EDITOR – I am a new reader to your paper but I have found the last two issues most interesting, and in particular the recent letter from Mr Stuart Hogg.
I was elected as an independent district councillor for Fiskerton and Langworth last May for three reasons.
Local issues topped the list, living on the patch was another, and a promise to question how and where our money is spent was equally important.
Unfortunately, the latter is not always so easy.
At the moment I am of mixed opinions on the £145 million pounds to be spent on the incinerator plant at North Hykeham, a project the county council will be locked into for 30 years.
I have read the glossy brochures and how it will save us vast amounts of money in the future, but I do have questions to which I cannot get answers. I have questions too on the actual bill, having seen reports on the web that it will weigh in at a massive £185 million.
Either way it is a huge amount of cash and I would like my mind putting at rest that the project will be viable.
Lincolnshire County Council boasts it is the council’s biggest ever financial project. I am worried it could be the county’s biggest ever white elephant.
To use Mr Hestor’s words, it could be a ticking financial time bomb.
Why? Well just like the 110 rebel Tory MPs’ anxiety over the cost of wind farms, the incinerator is a similar fashion accessory. I am against neither, but they must stand the test of the open market.
Shale gas is bringing down gas prices (Farmers Weekly last week) and I am told the cheapest way of harnessing methane gas is using landfill sites.
Methane gas is between 16 and 20 times worse than CO2 for global warming but is a useful fuel for powering buses. Some of the Stagecoach buses in Lincoln are powered this way. So who is to say that landfill will continue to be such an expensive way of getting rid of rubbish in the future?
Recycling is on the increase and landfill has its uses. Current proposals to change food labelling could, even in Lincolnshire, reduce tonnages of food waste currently sent to landfill by perhaps 10 to 20 thousand tons. How will that affect the arithmetic?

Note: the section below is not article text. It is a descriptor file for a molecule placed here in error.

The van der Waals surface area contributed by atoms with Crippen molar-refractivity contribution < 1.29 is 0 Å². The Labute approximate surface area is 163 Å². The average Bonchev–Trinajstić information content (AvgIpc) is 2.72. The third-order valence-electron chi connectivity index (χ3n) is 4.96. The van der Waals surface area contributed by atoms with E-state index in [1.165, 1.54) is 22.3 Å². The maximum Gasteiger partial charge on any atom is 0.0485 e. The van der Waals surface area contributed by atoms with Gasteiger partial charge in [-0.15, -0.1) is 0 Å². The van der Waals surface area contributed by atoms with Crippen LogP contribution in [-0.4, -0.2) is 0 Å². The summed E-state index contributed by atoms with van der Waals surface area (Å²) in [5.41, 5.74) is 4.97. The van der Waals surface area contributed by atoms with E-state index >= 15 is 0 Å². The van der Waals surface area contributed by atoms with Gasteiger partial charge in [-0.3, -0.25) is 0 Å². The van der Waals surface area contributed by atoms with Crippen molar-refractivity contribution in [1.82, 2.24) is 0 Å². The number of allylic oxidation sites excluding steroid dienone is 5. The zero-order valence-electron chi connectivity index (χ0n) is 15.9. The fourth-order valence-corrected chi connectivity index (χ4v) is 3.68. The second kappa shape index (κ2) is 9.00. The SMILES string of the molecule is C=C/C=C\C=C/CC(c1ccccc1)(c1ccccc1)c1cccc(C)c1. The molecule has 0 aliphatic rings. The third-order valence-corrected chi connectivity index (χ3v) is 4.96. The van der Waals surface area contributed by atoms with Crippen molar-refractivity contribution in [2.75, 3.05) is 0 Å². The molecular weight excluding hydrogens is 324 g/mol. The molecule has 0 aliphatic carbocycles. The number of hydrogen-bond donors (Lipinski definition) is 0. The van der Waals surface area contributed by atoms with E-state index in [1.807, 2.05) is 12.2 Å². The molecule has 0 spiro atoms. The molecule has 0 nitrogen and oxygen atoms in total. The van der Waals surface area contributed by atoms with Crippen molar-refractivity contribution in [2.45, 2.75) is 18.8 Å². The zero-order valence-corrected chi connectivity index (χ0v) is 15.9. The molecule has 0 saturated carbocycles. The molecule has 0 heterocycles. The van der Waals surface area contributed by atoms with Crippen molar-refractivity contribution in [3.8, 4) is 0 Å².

It is the escalating landfill tax that makes landfill expensive. At £64 per ton it is a magic way for the Government to take more and more money out of our pockets.
Is this tax justified? Not in my opinion.
Which raises the question, why spend so much money on a project that will take 30 years to pay back? Schools, hospitals and roads may have a 30-year working life, but for a project so exposed to the winds of change I would have thought a payback of five to 10 years would be more appropriate.
Unfortunately, the story gets worse. To make the incinerator pay the contractor has tied in all the black bin waste from across the county for the next 30 years. Just like a PFI contract.
Perhaps 30 to 40 per cent of this black bin waste could be used in local anaerobic digester plants. Such plants could get rid of all kinds of locally-produce waste, make a profit from electricity sales and reduce our waste bill. But they can’t, all WLDC black bin waste has to go to North Hykeham.
We lose out. We are tied in to a private contractor for 30 years and lose our freedom to search for cheaper methods of waste disposal.
The money involved could have bought no end of swimming pools, or helped keep the 30 day centres open for the most severely disadvantaged, special needs, members of our society, which is even more important.
Just as Middle Rasen is to be merged into the Market Rasen ward, Fiskerton and Langworth ward is to be consumed into its larger neighbour, Cherry Willingham, in the next district elections. It will then be even more difficult for adventurous councillors to raise awkward questions.
There is, however, a solution: more single seat wards and lots of independent candidates.
With more independent councillors on both the county council and in West Lindsey it will be far easier to broaden the debate on tricky financial and electoral issues.